Tuesday, December 5, 2023

Indonesia Refuses to Repatriate Former Islamic State Fighters

February 12, 2020 | 5:45 am
A rally against global militant network the Islamic State is held in front of the Merdeka Palace in Jakarta on Monday. The demonstrators reject the repatriation of Indonesian citizens who have left abroad to join the IS. (Antara Photo/Wahyu Putro)
A rally against global militant network the Islamic State is held in front of the Merdeka Palace in Jakarta on Monday. The demonstrators reject the repatriation of Indonesian citizens who have left abroad to join the IS. (Antara Photo/Wahyu Putro)

Bogor. The Indonesian government said on Tuesday they will not facilitate the return of nearly 700 militants who have joined the Islamic State in other countries, despite warning from human rights activists.

The decision was made in a meeting led by President Joko “Jokowi” Widodo, to ensure security and contain the spread of radicalism “virus” among the Indonesian people, the chief security minister said.

“The meeting just now decided that the government and the state must protect 267 million Indonesian people from terrorist threats and new viruses of terror,” Political, Legal and Security Affairs Coordinating Minister Mahfud M.D. told reporters after a cabinet meeting at the presidential palace in Bogor, West Java.

“If we allow the FTFs [foreign terrorist fighters] to return, they may become new viruses that cause other people to feel unsafe. The government has no plan to repatriate terrorists,” he said.


Mahfud said the government will work to collect accurate data about the number of Indonesian citizens who have joined with the global militant network, which seeks to establish a global caliphate through jihad.

"According to our data, there are 689 [Indonesian] terrorists in Syria, Turkey and some other countries. However, we will work for more accurate data about the number and identities of Indonesian people joining the ISIS,” Mahfud said, using another acronym for the group.

The decision was taken sooner than the original plan. Mahfud said earlier the president was waiting for legal frameworks being drafted by related ministries and state agencies before he could make a decision on the matter in a cabinet meeting scheduled for June.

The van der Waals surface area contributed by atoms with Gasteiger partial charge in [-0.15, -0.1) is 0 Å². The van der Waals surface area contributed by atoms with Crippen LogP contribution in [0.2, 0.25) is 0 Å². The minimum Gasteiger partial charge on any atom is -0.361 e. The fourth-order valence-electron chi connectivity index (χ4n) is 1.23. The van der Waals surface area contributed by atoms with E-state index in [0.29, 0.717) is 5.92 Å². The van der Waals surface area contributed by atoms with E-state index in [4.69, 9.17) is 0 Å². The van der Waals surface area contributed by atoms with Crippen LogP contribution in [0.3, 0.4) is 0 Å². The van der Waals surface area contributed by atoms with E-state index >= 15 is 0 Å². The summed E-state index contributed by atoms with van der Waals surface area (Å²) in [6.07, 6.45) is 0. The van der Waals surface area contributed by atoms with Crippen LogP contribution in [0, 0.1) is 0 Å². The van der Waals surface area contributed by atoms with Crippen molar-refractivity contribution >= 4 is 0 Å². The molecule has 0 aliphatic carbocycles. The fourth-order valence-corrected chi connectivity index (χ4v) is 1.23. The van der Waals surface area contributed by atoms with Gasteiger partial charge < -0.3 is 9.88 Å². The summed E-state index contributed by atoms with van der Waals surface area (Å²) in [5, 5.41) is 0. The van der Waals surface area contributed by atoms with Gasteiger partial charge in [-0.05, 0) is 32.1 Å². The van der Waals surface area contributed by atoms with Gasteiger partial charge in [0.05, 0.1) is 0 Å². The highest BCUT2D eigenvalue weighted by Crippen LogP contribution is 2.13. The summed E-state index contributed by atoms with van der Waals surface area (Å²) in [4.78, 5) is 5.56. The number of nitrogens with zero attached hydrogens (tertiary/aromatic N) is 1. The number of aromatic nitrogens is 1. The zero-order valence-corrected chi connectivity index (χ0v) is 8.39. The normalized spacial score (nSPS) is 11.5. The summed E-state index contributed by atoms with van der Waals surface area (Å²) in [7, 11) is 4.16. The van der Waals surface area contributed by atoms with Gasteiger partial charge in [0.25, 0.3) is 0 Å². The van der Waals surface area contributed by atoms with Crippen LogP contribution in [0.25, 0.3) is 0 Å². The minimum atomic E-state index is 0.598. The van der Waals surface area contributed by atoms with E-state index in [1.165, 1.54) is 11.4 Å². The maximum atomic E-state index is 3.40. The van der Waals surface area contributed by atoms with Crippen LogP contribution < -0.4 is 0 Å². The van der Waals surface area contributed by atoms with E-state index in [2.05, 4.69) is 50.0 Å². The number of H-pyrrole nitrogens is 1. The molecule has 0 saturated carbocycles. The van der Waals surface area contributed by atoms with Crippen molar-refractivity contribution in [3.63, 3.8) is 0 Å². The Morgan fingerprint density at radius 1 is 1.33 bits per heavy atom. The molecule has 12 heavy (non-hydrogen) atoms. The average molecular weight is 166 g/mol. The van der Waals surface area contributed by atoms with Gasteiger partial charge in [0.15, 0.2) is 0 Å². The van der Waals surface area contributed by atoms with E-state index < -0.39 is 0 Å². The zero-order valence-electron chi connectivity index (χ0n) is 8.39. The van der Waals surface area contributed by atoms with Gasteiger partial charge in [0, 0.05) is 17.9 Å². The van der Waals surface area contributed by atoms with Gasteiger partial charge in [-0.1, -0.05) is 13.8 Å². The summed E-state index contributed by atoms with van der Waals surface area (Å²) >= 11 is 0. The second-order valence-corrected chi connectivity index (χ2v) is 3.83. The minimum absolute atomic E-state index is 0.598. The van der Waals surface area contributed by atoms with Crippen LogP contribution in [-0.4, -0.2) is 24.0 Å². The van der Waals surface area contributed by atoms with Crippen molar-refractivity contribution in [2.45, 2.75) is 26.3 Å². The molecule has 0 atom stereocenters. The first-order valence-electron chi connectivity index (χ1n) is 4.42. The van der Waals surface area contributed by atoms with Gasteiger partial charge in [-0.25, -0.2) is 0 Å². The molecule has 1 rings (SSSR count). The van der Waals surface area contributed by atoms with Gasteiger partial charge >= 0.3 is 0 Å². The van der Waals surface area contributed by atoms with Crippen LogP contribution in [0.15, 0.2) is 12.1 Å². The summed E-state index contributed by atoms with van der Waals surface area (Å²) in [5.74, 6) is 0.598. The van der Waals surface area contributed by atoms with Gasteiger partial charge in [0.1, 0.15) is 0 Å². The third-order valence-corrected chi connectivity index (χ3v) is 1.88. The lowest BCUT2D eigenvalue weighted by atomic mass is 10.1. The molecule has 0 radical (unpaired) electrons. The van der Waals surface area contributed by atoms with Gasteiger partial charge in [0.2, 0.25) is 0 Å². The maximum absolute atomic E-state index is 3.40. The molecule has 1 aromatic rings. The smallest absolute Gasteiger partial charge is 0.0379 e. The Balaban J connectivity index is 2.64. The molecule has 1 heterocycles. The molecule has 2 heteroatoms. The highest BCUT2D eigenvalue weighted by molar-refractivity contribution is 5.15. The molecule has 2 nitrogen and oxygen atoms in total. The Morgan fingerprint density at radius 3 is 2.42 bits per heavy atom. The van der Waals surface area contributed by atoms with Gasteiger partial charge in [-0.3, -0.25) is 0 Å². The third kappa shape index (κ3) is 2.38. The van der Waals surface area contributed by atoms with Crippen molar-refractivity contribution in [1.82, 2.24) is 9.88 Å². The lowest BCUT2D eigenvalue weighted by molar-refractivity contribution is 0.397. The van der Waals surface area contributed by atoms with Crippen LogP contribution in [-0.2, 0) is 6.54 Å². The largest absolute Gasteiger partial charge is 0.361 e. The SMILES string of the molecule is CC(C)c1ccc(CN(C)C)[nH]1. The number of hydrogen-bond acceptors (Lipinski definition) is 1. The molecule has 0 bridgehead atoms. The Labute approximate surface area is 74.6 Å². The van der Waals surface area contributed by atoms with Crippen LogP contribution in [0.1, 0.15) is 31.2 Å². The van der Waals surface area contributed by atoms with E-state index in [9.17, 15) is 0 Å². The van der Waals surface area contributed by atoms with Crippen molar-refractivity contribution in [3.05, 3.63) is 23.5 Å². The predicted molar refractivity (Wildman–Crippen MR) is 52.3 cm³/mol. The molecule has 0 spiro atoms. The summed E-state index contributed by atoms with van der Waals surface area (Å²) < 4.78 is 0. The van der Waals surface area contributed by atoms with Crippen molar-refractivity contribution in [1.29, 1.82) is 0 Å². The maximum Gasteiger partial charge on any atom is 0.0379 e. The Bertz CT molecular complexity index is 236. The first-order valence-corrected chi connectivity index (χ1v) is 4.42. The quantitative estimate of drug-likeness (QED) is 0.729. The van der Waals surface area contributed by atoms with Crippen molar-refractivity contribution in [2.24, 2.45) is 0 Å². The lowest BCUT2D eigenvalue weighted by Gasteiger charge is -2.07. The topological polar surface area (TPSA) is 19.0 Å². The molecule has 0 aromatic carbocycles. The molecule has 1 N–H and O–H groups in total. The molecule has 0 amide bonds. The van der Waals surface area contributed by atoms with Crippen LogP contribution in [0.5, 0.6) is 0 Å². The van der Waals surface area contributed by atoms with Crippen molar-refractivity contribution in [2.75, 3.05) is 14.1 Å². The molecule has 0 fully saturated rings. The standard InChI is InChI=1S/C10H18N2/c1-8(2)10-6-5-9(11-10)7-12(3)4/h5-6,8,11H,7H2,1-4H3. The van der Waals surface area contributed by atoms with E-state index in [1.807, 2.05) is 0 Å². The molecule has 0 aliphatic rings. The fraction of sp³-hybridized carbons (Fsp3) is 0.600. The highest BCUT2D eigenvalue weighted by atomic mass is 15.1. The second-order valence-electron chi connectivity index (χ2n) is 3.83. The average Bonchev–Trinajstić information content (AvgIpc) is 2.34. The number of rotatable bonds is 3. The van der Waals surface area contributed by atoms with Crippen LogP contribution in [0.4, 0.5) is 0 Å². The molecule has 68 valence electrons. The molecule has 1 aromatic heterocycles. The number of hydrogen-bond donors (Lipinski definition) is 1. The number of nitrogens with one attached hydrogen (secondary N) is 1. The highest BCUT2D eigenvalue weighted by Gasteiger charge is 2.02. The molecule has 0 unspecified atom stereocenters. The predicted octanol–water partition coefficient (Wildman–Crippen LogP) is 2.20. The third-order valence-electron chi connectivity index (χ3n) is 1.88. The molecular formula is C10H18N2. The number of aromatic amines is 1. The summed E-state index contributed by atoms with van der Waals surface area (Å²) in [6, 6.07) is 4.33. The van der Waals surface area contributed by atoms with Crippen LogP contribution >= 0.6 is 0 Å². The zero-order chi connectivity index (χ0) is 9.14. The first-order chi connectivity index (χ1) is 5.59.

Indonesia's biggest Muslim group Nahdlatul Ulama has voiced firm rejection to the return of former IS fighters.

"We the Nahdlatul Ulama reject the return of ISIS combatants because they have left of their own free will and burned their passports,” Nahdlatul Ulama chairman Said Aqil Siroj told reporters at his office in Jakarta.

He was accompanied by visiting Foreign Minister Retno Marsudi.

Said Aqil added the Indonesian militants had deliberately dropped their citizenship when joining the IS, meaning that the government no longer held any responsibility for them.

However, human rights group Imparsial warned that the former IS members still hold Indonesian citizenship. Imparsial director Al Araf argued that although the militants had pledged allegiance to the IS, they remain Indonesian citizens because the group is not a country by any standard.

An Indonesian citizen can only lose his citizenship if he chooses to become a citizen of a foreign country, he said.

He said that a United Nations Security Council resolution defined the so-called Islamic State as a terrorist organization, not a sovereign country.

“We consider that IS sympathizers from Indonesia still hold their citizenship according to the law and the government should accordingly take appropriate policies in handling this issue,” Al Araf said.

As Indonesian citizens, they legally have the right to return to their homeland according to the constitution, he said.

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